General Chapter

The daily gathering of members of a religious community for disciplinary purposes and administration of monastic affairs has always included the reading of a chapter of the rule, and so the assembly became known as the chapter, and the place of meeting the chapter-house. There are various kinds of assemblies: conventual, provincial, and general, the latter composed of delegates of an entire order, congregation, or group of monasteries. The idea of general chapters originated with Saint Benedict of Aniane in thc 9th century, was revived at Cluny in the l0th, and finally culminated in the congregational system promulgated by the Fourth Lateran Council, 1215. Since that time general chapters have been held by practically every order and congregation.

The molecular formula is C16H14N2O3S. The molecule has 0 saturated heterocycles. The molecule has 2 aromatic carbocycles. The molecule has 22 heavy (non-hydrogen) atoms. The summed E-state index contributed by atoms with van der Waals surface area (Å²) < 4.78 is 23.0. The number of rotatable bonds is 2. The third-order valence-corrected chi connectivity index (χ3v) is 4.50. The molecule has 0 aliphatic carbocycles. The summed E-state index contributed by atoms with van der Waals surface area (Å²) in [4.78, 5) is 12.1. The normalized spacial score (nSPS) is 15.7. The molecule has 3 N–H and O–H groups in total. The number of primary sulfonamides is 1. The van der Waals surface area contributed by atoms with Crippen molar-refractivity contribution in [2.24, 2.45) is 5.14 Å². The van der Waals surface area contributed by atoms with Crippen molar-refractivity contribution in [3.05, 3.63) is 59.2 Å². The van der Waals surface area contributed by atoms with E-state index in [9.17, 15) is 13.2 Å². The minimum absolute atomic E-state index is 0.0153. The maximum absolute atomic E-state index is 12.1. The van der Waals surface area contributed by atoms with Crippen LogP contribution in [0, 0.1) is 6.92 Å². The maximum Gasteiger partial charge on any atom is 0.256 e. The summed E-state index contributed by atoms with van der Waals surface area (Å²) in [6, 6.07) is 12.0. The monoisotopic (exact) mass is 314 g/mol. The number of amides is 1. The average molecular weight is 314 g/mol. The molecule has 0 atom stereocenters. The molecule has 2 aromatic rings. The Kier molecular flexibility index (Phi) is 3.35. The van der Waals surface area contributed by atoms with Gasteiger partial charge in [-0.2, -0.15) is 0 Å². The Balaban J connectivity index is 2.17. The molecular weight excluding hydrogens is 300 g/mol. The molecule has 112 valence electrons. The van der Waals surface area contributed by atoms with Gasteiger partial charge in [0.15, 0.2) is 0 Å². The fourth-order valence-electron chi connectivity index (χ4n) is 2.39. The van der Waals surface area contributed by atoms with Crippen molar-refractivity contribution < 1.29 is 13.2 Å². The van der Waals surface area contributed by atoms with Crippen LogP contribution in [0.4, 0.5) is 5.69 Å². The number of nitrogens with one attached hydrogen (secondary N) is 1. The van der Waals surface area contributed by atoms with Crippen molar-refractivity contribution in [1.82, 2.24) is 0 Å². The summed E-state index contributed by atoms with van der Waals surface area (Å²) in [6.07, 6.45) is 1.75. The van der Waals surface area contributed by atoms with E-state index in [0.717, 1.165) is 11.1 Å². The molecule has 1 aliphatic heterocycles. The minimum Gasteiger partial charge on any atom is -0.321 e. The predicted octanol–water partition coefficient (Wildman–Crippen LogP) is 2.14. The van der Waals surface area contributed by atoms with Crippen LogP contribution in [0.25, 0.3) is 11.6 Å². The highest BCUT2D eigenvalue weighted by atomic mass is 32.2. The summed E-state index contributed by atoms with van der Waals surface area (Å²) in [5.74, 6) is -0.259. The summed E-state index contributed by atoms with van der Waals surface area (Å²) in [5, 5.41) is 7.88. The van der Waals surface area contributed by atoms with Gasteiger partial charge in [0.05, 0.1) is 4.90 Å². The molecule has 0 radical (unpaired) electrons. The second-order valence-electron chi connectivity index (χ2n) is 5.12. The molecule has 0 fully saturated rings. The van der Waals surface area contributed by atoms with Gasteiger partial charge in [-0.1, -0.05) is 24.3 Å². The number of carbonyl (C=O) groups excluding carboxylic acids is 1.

New Catholic Dictionary

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